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David Tews The Hockey Writers

Published on Tuesday, January 5, 2016





A Look Back: Chicago’s Goaltending Situation

Scott Darling was one of the most feel-good stories of the 2014-15 NHL season. He battled his alcohol addiction and ended up saving the Chicago Blackhawks from a first-round exit against Nashville with several heroic performances. And after a season where he posted a .936 save percentage, it seemed like an obvious choice for Chicago to re-sign him when his deal expired in the offseason.

Unfortunately for the Blackhawks though, Darling’s new contract forced the team to part with two key depth goalies within the organization: Antti Raanta and Anders Nilsson. Raanta’s frustration with his dwindling role in Chicago was well publicized, and Nilsson wanted a chance to start in the NHL after dominating the KHL in 2014-15.

However, the early struggles of Darling have made some question whether going with the unproven journeyman over more promising goalies like Raanta and Nilsson was actually a good decision. A simple number comparison of those three players doesn’t do much to disprove Darling’s doubters either:

Darling_stats Sheet1

Darling’s .907 save percentage seems to put him at the bottom of that trio, while Raanta’s impressive start and Nilsson’s rise to the top of Edmonton’s goalie ranks make them both look like better options to back up Corey Crawford.

A Closer Look

Numbers collected by paint a different picture than those basic stats shown above. During 5v5 play in 2015-16 so far, Darling actually has a better Adjusted Save Percentage than either Raanta or Nilsson. And when you look a little closer at some of the numbers found at war-on-ice, you realize that a large part of Darling’s struggles have come when his team has been shorthanded (where he has just a .765 save percentage).

Complements of

Complements of

This creates an interesting paradox in Darling’s performance compared to the two goalies he pushed out of Chicago this season: on one hand, he has been the best of the three at even strength (where the vast majority of time is played), yet has struggled mightily when forced to make saves with his team shorthanded.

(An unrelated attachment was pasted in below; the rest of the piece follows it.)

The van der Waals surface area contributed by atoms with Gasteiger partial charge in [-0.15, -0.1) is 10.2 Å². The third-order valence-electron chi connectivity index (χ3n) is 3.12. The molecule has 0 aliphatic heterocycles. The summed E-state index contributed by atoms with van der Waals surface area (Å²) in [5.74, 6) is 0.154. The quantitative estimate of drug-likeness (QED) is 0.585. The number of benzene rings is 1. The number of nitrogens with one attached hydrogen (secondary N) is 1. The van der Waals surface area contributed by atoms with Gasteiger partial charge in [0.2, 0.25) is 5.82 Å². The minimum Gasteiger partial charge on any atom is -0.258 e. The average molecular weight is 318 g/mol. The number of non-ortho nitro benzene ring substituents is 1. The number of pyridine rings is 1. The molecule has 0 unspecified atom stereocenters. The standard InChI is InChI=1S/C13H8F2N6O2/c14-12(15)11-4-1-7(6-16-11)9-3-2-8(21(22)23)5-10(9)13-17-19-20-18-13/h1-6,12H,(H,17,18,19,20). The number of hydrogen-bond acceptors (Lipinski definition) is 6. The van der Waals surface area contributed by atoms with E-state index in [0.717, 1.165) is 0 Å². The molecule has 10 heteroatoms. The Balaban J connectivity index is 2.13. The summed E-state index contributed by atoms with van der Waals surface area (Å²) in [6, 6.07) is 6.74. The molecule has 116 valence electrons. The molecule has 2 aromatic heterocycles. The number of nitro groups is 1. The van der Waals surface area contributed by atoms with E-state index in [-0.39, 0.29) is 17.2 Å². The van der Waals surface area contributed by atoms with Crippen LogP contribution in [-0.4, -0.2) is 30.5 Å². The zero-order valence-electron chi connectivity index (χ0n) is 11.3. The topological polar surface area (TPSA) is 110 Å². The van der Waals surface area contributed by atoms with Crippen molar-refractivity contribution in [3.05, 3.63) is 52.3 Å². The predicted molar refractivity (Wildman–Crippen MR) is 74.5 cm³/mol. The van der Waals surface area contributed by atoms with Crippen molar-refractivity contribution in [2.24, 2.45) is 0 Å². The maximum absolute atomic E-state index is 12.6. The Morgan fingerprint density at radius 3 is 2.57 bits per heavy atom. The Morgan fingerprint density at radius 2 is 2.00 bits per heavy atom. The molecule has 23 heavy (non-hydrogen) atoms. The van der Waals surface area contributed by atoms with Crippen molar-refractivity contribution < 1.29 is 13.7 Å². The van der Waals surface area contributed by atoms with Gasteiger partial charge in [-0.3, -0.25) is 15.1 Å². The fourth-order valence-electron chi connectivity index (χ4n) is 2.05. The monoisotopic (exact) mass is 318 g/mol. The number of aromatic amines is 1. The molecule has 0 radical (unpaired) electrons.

Salary Cap Crunch

So if those three goalies are all delivering relatively similar performances, the next question to ask is what each is costing their respective teams.


Darling_stats Sheet2

As can be seen, not only is Darling the cheapest option of the three, but he also gives his team the most stability in the form of his two-year contract. The 2017 expiration date means that the Blackhawks won’t have to worry about their backup goalie position for at least the next two seasons. Meanwhile, the performances of Raanta and Nilsson could put them both in line for a raise this summer.

Additionally, the Blackhawks were able to acquire raw fringe prospects Ryan Haggerty and Liam Coughlin in the trades for Raanta and Nilsson. Neither one stands out within Chicago’s system, but Coughlin could be a valuable depth forward with size and skill if he develops to his potential while playing with the University of Vermont.

All told, Darling has given the Blackhawks more value than either Raanta or Nilsson could have provided. The fact that general manager Stan Bowman was able to gain any assets for two players that didn’t want to be in the organization anymore is just an added bonus in this situation.


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